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Re: Deploying new expectation-extensions

From: Adrien de Croy <adrien@qbik.com>
Date: Fri, 04 Apr 2008 15:56:23 +1300
Message-ID: <47F598D7.6020707@qbik.com>
To: Charles Fry <fry@google.com>
CC: Mark Nottingham <mnot@yahoo-inc.com>, Julian Reschke <julian.reschke@gmx.de>, HTTP Working Group <ietf-http-wg@w3.org>, google-gears-eng@googlegroups.com


My reading of the spec was always that any server or proxy receiving an 
Expects header it didn't understand must bounce the request.  If a proxy 
relayed to the next hop there would be several problems:

a) it would no longer be a hop-by-hop header, but an end-to-end header 
(if all proxies in a chain did this, the request would make it all the 
way to the server)
b) The proxy still cannot perform any required processing because it 
doesn't know how to.  therefore such a mechanism couldn't be used to 
extend HTTP outside the bounds of the realm in which it already operates.

IMO I think this makes the Expects header pretty well useless, which is 
why I believe no-one has really bothered to implement it.  It merely 
invites all compliant agents to bounce your request, and therefore in 
the spirit of reducing round-trips to servers, and since there's 
generally another way around any problem,  people choose instead to 
avoid Expects (more reliable, fewer support calls etc).

However relying on non-compliance of proxies in this case would be 
foolhardy.  Changing the semantics of Expects I don't think is that 
great an option either (actually I'd vote to deprecate it along with 305 
Use Proxy)

However, I don't believe this use-case requires use of the Expects 
header.  What stops a server simply sending multiple 103 interim 
responses regardless of what the client sent?  Or a client could 
advertise the desire for such functionality with another header other 
than Expects. That's already explicitly allowed for in the spec... 
sending an Expects header in the request is simply asking anything along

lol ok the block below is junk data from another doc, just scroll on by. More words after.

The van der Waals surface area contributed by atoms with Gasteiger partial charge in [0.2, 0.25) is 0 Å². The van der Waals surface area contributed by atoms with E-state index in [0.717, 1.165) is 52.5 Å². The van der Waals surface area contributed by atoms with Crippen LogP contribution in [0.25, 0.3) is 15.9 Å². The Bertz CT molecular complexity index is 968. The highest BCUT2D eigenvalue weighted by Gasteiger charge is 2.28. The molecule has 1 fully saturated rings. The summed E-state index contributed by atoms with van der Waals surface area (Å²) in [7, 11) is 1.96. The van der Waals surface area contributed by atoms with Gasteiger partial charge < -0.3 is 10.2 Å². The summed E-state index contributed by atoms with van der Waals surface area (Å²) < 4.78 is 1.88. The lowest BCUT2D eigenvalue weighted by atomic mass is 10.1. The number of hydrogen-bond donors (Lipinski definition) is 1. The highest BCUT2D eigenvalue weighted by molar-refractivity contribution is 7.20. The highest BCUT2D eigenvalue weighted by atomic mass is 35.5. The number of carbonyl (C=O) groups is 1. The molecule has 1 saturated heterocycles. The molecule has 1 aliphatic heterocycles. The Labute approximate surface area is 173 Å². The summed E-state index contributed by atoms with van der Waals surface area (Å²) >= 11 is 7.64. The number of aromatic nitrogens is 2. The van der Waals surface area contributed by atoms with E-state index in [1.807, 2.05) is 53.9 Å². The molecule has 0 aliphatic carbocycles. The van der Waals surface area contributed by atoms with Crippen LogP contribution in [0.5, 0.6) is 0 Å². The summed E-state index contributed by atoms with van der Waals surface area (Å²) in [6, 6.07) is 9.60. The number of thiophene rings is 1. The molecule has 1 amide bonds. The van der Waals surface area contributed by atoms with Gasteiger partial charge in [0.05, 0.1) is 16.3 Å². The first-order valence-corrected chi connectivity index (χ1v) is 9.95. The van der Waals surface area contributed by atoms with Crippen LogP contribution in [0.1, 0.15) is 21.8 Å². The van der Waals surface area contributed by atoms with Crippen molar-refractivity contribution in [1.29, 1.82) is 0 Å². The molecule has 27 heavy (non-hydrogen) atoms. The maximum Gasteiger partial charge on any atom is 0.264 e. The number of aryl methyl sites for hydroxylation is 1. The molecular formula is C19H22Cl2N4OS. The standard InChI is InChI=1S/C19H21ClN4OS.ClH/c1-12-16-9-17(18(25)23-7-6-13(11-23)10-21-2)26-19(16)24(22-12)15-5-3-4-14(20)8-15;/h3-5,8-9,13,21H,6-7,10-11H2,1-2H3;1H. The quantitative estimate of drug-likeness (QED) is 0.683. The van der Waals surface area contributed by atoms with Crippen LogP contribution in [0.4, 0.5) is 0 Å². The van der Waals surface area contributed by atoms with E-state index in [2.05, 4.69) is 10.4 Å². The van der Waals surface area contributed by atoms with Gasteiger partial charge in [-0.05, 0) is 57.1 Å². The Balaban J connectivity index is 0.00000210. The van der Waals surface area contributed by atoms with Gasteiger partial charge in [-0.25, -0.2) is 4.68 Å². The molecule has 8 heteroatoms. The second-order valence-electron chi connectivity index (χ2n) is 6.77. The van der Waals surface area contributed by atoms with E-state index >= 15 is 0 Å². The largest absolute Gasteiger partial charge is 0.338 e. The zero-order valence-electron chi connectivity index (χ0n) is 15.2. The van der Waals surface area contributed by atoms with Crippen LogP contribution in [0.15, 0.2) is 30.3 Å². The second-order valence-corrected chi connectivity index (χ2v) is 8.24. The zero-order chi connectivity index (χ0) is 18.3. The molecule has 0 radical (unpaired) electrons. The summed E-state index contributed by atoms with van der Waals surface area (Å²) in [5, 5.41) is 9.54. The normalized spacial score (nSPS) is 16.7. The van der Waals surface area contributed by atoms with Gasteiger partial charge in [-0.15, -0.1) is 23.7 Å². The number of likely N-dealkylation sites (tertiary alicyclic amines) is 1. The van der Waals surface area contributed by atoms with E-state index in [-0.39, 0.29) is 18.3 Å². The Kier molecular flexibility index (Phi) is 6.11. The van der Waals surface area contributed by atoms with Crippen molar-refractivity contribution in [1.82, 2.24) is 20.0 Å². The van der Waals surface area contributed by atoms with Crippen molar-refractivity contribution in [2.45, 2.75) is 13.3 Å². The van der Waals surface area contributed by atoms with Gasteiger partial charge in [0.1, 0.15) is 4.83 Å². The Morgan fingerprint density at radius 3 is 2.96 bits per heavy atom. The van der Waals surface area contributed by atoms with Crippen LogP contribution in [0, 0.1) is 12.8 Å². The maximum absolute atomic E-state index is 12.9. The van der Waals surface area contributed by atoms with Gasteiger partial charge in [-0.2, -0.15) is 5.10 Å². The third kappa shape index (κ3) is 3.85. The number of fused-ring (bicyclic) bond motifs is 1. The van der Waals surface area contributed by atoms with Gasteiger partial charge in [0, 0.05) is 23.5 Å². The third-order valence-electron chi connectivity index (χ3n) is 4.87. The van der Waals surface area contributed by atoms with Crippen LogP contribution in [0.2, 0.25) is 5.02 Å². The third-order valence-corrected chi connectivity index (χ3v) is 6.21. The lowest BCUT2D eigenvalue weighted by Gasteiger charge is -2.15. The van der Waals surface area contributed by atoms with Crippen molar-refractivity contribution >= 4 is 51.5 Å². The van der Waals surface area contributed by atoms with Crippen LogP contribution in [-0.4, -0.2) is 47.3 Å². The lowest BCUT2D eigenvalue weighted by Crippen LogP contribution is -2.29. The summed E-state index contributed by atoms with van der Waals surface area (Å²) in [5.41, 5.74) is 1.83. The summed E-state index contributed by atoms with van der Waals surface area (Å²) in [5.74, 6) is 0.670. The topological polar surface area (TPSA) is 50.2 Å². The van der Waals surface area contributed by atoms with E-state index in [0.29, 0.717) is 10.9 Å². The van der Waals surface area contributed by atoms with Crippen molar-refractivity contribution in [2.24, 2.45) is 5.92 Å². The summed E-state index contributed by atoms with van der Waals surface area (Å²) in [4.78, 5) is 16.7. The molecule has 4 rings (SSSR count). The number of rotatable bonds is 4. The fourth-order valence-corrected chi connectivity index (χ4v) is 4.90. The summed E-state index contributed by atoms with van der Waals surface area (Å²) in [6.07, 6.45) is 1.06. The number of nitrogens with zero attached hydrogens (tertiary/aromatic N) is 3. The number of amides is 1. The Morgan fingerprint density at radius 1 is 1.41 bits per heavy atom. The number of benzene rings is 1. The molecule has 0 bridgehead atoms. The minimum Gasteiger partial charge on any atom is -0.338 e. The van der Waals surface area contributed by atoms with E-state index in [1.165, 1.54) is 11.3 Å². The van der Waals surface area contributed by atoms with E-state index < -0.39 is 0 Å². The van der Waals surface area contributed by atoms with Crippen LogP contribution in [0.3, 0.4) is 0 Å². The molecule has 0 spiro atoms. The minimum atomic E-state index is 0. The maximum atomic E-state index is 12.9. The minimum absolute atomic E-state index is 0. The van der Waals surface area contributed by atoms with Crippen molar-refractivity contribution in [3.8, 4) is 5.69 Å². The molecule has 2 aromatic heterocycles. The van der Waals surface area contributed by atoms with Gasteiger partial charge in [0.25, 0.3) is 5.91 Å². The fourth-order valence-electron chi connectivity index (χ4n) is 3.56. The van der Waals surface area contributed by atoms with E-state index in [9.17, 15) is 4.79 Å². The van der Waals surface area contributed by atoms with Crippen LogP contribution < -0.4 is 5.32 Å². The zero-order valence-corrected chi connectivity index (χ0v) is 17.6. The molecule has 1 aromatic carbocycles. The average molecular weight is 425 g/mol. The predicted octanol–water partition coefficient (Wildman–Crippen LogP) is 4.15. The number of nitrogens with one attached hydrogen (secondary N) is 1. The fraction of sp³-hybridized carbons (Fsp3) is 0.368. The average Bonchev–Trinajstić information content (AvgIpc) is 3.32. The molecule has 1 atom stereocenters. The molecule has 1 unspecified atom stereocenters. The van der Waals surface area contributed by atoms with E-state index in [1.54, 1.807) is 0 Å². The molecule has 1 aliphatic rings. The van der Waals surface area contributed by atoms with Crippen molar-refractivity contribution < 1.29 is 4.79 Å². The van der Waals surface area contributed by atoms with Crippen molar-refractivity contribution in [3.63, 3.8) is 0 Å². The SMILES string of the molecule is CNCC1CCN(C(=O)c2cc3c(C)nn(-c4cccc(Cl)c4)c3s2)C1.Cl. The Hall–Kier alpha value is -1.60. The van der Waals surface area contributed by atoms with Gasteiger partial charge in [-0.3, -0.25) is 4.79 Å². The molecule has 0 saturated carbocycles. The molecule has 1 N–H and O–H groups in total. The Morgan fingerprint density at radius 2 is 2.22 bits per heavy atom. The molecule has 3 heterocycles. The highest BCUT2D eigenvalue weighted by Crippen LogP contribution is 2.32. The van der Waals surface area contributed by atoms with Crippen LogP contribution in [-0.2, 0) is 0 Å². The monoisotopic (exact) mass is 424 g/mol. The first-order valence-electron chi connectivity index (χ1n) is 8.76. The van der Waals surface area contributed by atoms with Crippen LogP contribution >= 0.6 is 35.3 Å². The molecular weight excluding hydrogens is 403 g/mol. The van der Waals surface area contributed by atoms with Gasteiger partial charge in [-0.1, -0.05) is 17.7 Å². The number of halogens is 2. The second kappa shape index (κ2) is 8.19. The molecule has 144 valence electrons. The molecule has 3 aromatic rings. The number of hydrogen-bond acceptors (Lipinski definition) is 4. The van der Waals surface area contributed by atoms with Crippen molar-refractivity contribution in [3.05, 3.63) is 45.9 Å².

the chain to bounce the request if they are compliant and don't 
understand it. 

Adrien

Charles Fry wrote:
>> See:
>>   http://coad.measurement-factory.com/
>>
>>  A representative test is sending a request with
>>   Expect: 100-continueing
>>     
>
> And you define correct proxy behavior as sending a 417 when such a
> header is encountered? In other words your previous response suggests
> that most proxies _do not_ send a 417, but simply pass the header
> through, except for very recent Squid builds which send a 417 on an
> unknown expectation?
>
>   
>>  I don't see how you can read it both ways; e.g.,
>>
>>
>>     
>>>  This header field is defined with extensible syntax to allow for
>>>   future extensions. If a server receives a request containing an
>>>   Expect field that includes an expectation-extension that it does not
>>>   support, it MUST respond with a 417 (Expectation Failed) status.
>>>       
>
> I read this as applying to a non-proxy server. In other words, the
> final server for a given request. Obviously this server knows which
> expectation-extensions it supports, and clearly it must respond with a
> 417 when it receives an unsupported expectation.
>
>   
>>>   The Expect mechanism is hop-by-hop: that is, an HTTP/1.1 proxy MUST
>>>   return a 417 (Expectation Failed) status if it receives a request
>>>   with an expectation that it cannot meet. However, the Expect
>>>   request-header itself is end-to-end; it MUST be forwarded if the
>>>   request is forwarded.
>>>